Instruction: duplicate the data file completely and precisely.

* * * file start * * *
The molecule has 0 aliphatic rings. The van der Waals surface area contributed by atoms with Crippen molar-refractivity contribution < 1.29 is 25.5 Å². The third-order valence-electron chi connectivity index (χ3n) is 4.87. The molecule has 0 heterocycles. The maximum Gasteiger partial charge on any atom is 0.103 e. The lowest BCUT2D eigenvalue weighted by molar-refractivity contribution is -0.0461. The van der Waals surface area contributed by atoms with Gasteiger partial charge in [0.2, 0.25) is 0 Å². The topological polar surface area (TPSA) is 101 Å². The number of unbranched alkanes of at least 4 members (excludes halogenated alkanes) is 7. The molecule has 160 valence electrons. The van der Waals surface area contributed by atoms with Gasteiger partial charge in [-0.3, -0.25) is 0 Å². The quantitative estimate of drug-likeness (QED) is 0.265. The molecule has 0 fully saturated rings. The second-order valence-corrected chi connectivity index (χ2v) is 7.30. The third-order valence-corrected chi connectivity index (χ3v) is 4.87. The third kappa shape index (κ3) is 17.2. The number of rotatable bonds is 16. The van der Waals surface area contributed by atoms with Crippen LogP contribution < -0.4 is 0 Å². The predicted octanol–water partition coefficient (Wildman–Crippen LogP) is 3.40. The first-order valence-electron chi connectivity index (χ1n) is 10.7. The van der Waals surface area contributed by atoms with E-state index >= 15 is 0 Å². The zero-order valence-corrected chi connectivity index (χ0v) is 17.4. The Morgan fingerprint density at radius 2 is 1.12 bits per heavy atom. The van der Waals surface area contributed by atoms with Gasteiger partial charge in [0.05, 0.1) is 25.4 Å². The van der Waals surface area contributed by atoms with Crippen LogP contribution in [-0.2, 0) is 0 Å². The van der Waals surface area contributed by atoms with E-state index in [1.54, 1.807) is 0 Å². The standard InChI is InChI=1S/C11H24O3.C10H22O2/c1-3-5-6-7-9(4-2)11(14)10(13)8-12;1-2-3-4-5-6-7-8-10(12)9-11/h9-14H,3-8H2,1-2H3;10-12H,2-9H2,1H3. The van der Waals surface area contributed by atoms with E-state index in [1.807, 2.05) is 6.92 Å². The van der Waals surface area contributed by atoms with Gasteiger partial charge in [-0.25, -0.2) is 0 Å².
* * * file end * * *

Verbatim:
The molecule has 0 aliphatic rings. The van der Waals surface area contributed by atoms with Crippen molar-refractivity contribution < 1.29 is 25.5 Å². The third-order valence-electron chi connectivity index (χ3n) is 4.87. The molecule has 0 heterocycles. The maximum Gasteiger partial charge on any atom is 0.103 e. The lowest BCUT2D eigenvalue weighted by molar-refractivity contribution is -0.0461. The van der Waals surface area contributed by atoms with Gasteiger partial charge in [0.2, 0.25) is 0 Å². The topological polar surface area (TPSA) is 101 Å². The number of unbranched alkanes of at least 4 members (excludes halogenated alkanes) is 7. The molecule has 160 valence electrons. The van der Waals surface area contributed by atoms with Gasteiger partial charge in [-0.3, -0.25) is 0 Å². The quantitative estimate of drug-likeness (QED) is 0.265. The molecule has 0 fully saturated rings. The second-order valence-corrected chi connectivity index (χ2v) is 7.30. The third-order valence-corrected chi connectivity index (χ3v) is 4.87. The third kappa shape index (κ3) is 17.2. The number of rotatable bonds is 16. The van der Waals surface area contributed by atoms with Crippen LogP contribution < -0.4 is 0 Å². The predicted octanol–water partition coefficient (Wildman–Crippen LogP) is 3.40. The first-order valence-electron chi connectivity index (χ1n) is 10.7. The van der Waals surface area contributed by atoms with E-state index >= 15 is 0 Å². The zero-order valence-corrected chi connectivity index (χ0v) is 17.4. The Morgan fingerprint density at radius 2 is 1.12 bits per heavy atom. The van der Waals surface area contributed by atoms with Gasteiger partial charge in [0.05, 0.1) is 25.4 Å². The van der Waals surface area contributed by atoms with Crippen LogP contribution in [-0.2, 0) is 0 Å². The van der Waals surface area contributed by atoms with E-state index in [1.54, 1.807) is 0 Å². The standard InChI is InChI=1S/C11H24O3.C10H22O2/c1-3-5-6-7-9(4-2)11(14)10(13)8-12;1-2-3-4-5-6-7-8-10(12)9-11/h9-14H,3-8H2,1-2H3;10-12H,2-9H2,1H3. The van der Waals surface area contributed by atoms with E-state index in [1.807, 2.05) is 6.92 Å². The van der Waals surface area contributed by atoms with Gasteiger partial charge in [-0.25, -0.2) is 0 Å².